Executive Summary

The constitution provides for freedom of religion, including the freedom to worship and to change one’s religion. It prohibits discrimination based on belief. A colonial-era law criminalizing the practices of Obeah and Myalism remains in effect but is not enforced.

The Office of the Department of Public Prosecutions (DPP) declined to file charges against a police officer accused in 2021 of cutting a Rastafarian woman’s locs (also called “dreadlocks”) while in custody. Rastafarian groups protested the ruling, and the Office of the Public Defender recommended the government compensate the woman for violation of her constitutional rights. The government continued compensating individuals from a trust fund it established in 2017 for victims of the 1963 Coral Gardens incident, in which eight persons were killed and hundreds injured in clashes between a Rastafarian farming community and security forces.

In October, several students were reported to have fallen to the ground while speaking in tongues during a devotional service at a high school, prompting increased government and media scrutiny of the role of religion in schools. Rastafarians continued to report discrimination, while also saying there was increasing societal acceptance and respect for their practices. Local media outlets continued to provide a forum for religious dialogue open to participants from all religious groups.

U.S. embassy officials engaged with officials in the Ministry of Foreign Affairs and Foreign Trade, the Ministry of Culture, Gender, Entertainment and Sport, the Ministry of National Security, the Jamaican Constabulary Forces (JCF), and the Jamaican Defense Force (JDF) to discuss religious freedom issues, including the rights and treatment of religious minorities and other minority groups that faced discrimination from religious institutions. The Ambassador incorporated religious groups into discussions on broad social topics such as gender relations and community violence. Embassy officials also met with leaders of religious groups to discuss the importance of religious tolerance, social inclusion, and freedom of expression in relation to religious freedom.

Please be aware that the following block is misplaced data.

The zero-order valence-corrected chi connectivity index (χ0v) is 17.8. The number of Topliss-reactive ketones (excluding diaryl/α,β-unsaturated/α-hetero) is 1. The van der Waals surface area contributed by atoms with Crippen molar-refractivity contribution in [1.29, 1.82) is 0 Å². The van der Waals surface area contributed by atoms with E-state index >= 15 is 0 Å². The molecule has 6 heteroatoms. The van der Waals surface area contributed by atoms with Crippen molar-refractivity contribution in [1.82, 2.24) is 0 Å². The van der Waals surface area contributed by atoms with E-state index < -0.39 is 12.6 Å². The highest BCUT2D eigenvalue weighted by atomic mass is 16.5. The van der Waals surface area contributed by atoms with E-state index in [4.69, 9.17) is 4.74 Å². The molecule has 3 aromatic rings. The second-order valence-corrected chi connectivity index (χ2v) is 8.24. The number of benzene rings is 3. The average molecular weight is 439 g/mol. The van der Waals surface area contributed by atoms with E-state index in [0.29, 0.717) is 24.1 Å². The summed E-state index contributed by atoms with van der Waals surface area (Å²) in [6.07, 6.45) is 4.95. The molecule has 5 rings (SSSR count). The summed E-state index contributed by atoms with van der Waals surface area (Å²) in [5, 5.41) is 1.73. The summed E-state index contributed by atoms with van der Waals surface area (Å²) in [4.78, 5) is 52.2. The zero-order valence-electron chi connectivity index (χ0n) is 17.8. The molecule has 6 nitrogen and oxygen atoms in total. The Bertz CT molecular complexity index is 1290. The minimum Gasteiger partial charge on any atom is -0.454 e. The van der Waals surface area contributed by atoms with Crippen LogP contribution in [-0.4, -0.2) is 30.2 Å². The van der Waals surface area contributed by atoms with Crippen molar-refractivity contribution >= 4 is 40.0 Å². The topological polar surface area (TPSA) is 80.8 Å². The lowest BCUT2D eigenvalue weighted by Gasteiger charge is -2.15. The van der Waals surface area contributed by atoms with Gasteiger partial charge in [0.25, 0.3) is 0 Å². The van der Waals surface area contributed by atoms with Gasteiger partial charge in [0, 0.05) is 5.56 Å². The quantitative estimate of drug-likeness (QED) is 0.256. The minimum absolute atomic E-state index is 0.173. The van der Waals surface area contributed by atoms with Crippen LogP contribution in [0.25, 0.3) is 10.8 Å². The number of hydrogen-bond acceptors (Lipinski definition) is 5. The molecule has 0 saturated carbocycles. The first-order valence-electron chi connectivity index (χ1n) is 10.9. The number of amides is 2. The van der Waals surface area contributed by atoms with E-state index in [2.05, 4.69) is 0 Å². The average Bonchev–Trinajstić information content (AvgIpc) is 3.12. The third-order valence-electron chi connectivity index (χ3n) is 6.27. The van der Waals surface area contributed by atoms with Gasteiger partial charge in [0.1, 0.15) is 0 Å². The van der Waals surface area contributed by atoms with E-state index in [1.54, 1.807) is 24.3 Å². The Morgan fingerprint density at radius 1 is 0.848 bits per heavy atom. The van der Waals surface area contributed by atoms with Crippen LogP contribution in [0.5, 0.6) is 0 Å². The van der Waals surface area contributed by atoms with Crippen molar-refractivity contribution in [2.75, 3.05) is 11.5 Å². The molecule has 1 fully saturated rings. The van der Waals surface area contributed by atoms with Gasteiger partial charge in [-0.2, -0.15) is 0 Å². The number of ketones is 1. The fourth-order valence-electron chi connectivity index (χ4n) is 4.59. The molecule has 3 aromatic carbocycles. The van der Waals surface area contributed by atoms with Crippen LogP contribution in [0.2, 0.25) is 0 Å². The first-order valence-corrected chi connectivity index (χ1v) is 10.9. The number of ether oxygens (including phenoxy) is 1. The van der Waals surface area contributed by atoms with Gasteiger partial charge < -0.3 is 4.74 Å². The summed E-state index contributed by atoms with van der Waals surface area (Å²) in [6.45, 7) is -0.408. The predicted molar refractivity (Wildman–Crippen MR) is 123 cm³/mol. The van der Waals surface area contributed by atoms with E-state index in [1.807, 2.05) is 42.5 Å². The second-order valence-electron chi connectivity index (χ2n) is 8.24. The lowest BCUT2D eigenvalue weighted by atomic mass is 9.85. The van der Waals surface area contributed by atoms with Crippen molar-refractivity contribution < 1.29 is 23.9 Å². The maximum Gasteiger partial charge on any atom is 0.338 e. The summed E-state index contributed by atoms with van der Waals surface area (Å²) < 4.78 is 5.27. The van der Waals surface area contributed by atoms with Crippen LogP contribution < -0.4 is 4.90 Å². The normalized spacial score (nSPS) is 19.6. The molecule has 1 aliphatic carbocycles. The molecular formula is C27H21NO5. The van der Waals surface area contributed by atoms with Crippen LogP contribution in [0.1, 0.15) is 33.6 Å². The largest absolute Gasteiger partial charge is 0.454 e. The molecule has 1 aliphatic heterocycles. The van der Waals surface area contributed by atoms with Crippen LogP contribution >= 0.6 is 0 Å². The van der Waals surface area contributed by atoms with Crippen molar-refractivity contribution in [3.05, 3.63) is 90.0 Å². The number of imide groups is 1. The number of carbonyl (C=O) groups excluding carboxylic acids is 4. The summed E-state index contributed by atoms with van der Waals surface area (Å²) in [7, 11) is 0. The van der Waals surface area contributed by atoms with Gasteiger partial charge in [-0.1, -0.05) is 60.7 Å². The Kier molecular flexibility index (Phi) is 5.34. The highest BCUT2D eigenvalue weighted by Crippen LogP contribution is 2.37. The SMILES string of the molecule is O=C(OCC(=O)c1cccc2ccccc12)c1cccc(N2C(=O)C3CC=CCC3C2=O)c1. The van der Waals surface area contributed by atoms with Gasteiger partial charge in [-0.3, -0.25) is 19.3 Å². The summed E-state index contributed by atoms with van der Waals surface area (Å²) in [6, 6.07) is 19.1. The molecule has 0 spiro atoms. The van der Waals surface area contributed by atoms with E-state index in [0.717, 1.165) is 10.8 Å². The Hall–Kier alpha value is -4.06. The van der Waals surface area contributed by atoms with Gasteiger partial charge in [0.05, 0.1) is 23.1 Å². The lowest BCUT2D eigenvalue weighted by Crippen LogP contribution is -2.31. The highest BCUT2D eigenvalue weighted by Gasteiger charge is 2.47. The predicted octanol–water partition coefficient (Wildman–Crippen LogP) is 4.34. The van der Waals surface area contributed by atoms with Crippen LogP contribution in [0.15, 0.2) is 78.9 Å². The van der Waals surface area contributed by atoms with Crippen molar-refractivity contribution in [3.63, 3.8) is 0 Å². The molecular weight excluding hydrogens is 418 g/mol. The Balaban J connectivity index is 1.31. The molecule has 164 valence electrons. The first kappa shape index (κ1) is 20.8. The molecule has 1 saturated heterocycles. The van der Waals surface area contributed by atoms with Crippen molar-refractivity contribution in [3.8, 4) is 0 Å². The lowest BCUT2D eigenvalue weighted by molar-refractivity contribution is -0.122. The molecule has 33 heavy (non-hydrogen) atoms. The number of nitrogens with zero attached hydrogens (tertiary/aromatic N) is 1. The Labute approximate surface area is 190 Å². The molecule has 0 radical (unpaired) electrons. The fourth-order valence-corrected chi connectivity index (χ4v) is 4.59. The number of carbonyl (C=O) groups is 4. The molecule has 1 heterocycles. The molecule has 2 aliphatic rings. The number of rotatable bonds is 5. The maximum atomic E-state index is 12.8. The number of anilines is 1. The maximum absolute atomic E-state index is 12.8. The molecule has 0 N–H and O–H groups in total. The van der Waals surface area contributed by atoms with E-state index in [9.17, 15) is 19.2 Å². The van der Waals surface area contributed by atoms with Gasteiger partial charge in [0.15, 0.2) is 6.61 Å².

The U.S. government estimates the total population at 3 million (midyear 2022).  According to the most recent available data (2011 census), 26 percent of the population belong to various branches of the Church of God; 12 percent Seventh-day Adventist; 11 percent Pentecostal; 7 percent Baptist; 3 percent Anglican; 2 percent Roman Catholic; 2 percent United Church of Christ; 2 percent Jehovah’s Witnesses; 2 percent Methodist; 1 percent Revivalist; and 1 percent Rastafarian; 2 percent maintain some other form of spiritual practice.  Other religious groups in total constitute 8 percent of the population, including approximately 23,000 members of the Church of the United Brethren in Christ, 18,000 Moravians, 6,500 members of The Church of Jesus Christ of Latter-day Saints, 1,800 Hindus, 1,500 Muslims (Muslim groups, however, estimate their numbers at 6,500), 500 Jews, and 270 Baha’is.  The census reports 21 percent have no religious affiliation.  There is no census data on adherents of Yahweh, Sikhism, Jainism, or Obeah and Myalism, religious practices with West African influences, although these practices are reportedly more common in rural villages.

Legal Framework

The constitution provides for freedom of thought and religion, including the freedom to change one’s religion or belief, either alone or in community with others, both in public and in private, and to manifest and propagate one’s religion or belief in worship. It prohibits discrimination based on belief. The constitution provides that rights and freedoms are protected to the extent they do not “prejudice the rights and freedoms of others.”

A colonial-era law criminalizing Obeah and Myalism remains in effect. Potential punishment for practicing Obeah and Myalism includes imprisonment of up to 12 months. The government, however, does not in practice enforce this law.

Registration with the government is not mandatory for religious groups, but groups, including churches or congregations, need to incorporate to gain benefits, including the ability to hold land, enter into legal disputes as organizations, and allow their clergy to visit prisoners. Groups seeking incorporated status are required to apply to the Companies Office of Jamaica (Companies Office), an executive agency. The application comprises a standard form and a fee of 24,500 Jamaican dollars ($163). Nongovernmental organizations register through the same form and fee structure. Groups incorporated through this process must subsequently submit annual reports and financial statements to the Companies Office.

Alternatively, religious groups may petition parliament to be incorporated by parliamentary act. Such groups receive similar benefits to those incorporating through the Companies Office, but parliament does not require annual reports or regulate the organizations it incorporates.